Police across Europe investigate far-right threats after Norway massacre; Breivik calls for new revoltuion against Muslim "animals" and pleads not guilty; Analysis of US blogs that influenced Breivik; Moody's downgrades Greece declaring default "virtually 100%" certain; US debt debate drives down Asian markets; North Korean diplomat to visit US; and more
Top of the Agenda: Norway Attacks Highlight Anti-Muslim Views
The massacre of nearly one-hundred Norwegians in Oslo and on nearby Utoya Island by an apparently lone assailant on Friday shed light on the rise of anti-Muslim and anti-immigration political movements throughout Europe. In a 1,500-page online manifesto, the suspect, Anders Behring Breivik, preached against the “Islamization of Western Europe” (WSJ) and multiculturalism, voicing similar concerns to that of many European populist parties throughout the continent.
The manifesto – in which the suspect calls Muslims “wild animals” – shows that Breivik was also influenced by a vocal group of American bloggers (NYT) and writers who have warned of a growing Muslim threat to Western culture.
Breivik – who pleaded not guilty in court today, despite having confessed to bombing government buildings and going on a shooting spree at a Labor Party youth camp – said he wanted to start a new revolution (Guardian) to defeat liberal immigration policies and the spread of Islam.
Across Europe, police investigated potential far-right threats (FT), while some mosques in the UK added extra security in the wake of the attacks.
The American blogs that influenced Breivik provide a window into a strange scene: pro-Western, exceedingly pro-American and friendly to Israel -- but extremely anti-Muslim, aggressively Christian and openly hostile to everything which is liberal, leftist, multi-cultural or internationalist, writes Der Spiegel's Frank Patalong.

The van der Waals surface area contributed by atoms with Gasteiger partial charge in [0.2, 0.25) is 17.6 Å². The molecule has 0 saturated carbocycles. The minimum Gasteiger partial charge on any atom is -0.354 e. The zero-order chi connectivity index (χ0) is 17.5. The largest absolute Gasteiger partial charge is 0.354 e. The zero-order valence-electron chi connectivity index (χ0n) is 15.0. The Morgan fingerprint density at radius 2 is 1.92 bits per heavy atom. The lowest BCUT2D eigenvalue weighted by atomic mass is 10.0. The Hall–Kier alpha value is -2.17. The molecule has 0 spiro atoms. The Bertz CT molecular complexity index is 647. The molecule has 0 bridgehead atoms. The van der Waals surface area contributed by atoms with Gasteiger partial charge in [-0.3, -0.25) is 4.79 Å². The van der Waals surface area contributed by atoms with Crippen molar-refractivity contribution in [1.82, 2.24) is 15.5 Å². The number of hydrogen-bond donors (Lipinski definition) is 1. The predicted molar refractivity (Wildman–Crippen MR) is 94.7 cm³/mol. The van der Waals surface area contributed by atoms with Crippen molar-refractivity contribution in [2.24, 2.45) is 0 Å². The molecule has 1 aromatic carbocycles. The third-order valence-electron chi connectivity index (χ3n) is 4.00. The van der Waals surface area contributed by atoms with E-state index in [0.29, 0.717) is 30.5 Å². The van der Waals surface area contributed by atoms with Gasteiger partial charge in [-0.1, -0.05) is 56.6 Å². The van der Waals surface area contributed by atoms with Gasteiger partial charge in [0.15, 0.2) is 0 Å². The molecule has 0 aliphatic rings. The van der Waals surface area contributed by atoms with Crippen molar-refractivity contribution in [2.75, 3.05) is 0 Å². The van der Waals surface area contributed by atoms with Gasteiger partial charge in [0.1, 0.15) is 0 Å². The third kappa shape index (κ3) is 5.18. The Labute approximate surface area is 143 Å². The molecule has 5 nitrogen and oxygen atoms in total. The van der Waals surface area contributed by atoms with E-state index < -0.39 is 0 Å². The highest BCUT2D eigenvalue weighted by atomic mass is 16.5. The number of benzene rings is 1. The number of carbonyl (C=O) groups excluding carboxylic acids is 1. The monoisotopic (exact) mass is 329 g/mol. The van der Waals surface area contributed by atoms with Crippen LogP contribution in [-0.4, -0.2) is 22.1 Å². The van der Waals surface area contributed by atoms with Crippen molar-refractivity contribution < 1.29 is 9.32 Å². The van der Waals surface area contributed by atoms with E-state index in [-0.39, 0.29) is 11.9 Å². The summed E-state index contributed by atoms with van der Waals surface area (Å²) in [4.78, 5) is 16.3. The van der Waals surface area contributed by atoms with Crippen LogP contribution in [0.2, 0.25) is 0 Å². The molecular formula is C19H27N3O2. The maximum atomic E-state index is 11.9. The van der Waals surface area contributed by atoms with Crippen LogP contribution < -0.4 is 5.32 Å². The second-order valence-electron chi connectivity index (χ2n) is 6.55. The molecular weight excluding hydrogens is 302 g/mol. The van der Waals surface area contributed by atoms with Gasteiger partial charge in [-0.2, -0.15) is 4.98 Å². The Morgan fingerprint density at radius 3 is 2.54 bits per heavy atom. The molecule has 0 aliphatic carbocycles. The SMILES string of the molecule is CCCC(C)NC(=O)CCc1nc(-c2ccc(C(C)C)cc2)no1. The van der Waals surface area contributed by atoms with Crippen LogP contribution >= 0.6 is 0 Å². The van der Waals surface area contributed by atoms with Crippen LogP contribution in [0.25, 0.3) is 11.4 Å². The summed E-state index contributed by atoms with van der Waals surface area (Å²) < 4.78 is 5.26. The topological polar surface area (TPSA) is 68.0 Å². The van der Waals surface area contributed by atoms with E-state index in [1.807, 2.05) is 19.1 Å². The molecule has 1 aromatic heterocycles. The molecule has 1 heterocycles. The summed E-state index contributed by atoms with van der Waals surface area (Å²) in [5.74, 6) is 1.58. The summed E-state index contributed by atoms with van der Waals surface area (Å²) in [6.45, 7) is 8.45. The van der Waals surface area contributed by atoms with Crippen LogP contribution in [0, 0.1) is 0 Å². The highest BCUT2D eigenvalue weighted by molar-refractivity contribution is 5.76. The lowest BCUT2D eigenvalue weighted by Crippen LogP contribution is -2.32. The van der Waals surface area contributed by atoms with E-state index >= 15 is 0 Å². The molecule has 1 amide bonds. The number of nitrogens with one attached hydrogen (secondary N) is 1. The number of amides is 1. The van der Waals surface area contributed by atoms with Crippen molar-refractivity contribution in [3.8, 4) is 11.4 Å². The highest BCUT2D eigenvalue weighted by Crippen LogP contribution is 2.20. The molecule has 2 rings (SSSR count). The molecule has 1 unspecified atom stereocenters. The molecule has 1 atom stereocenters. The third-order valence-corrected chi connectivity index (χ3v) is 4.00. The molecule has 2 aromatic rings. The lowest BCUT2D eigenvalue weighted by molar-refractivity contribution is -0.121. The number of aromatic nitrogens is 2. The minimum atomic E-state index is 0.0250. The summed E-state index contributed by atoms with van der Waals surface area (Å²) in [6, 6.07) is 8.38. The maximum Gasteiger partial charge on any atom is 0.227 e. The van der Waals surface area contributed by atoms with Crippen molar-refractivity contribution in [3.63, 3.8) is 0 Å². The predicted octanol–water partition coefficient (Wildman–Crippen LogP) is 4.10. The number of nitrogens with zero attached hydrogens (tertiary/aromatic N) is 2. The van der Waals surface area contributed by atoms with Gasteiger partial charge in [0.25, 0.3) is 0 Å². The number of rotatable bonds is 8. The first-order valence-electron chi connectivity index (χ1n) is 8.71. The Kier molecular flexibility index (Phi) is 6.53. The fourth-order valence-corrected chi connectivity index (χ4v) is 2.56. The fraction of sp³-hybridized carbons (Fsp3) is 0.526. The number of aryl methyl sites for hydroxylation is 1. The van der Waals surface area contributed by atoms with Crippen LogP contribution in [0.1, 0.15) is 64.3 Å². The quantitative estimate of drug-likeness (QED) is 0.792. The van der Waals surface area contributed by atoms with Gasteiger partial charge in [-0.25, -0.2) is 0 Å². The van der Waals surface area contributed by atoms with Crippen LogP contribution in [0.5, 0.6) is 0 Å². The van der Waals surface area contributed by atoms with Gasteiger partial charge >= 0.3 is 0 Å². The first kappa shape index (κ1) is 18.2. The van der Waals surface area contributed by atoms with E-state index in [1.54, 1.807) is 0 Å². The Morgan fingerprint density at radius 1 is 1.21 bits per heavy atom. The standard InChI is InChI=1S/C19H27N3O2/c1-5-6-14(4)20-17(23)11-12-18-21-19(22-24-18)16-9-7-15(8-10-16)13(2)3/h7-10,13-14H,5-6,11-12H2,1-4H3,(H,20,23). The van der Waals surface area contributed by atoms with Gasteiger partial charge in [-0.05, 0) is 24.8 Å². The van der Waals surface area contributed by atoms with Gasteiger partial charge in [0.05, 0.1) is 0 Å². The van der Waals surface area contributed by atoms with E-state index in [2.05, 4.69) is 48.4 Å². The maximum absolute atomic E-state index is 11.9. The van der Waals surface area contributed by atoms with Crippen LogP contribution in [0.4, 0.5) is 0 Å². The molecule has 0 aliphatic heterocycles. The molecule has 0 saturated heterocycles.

The most recent election results for nationalist and anti-Islam parties have shown how poisoned the thinking in Europe already is, writes Deutsche Welle's Felix Steiner.
PACIFIC RIM: North Korean Diplomat to Visit US
Secretary of State Hillary Clinton announced the visit of a senior North Korean diplomat, Kim Kye-gwan, to New York this week (NYT) to discuss restarting official negotiations over ending North Korea's nuclear weapons program.
This CFR Independent Task Force report identifies three elements of an internationally coordinated response to the threat posed by North Korea, including denuclearization of the Korean peninsula, regional cohesion, enabled by close U.S.-South Korea ties; and China's active engagement.
Burma: Pro-democracy leader Aung San Suu Kyi (BBC) is meeting today with a minister of the army-backed civilian government for the first time since her release from house arrest in November, just a month after the government warned her to cease political activity.
- US Debt Rift Hits Asian Markets, while world watches
- Greece Downgraded, Again
This is an excerpt of the CFR.org Daily News Brief. The full version is available on CFR.org.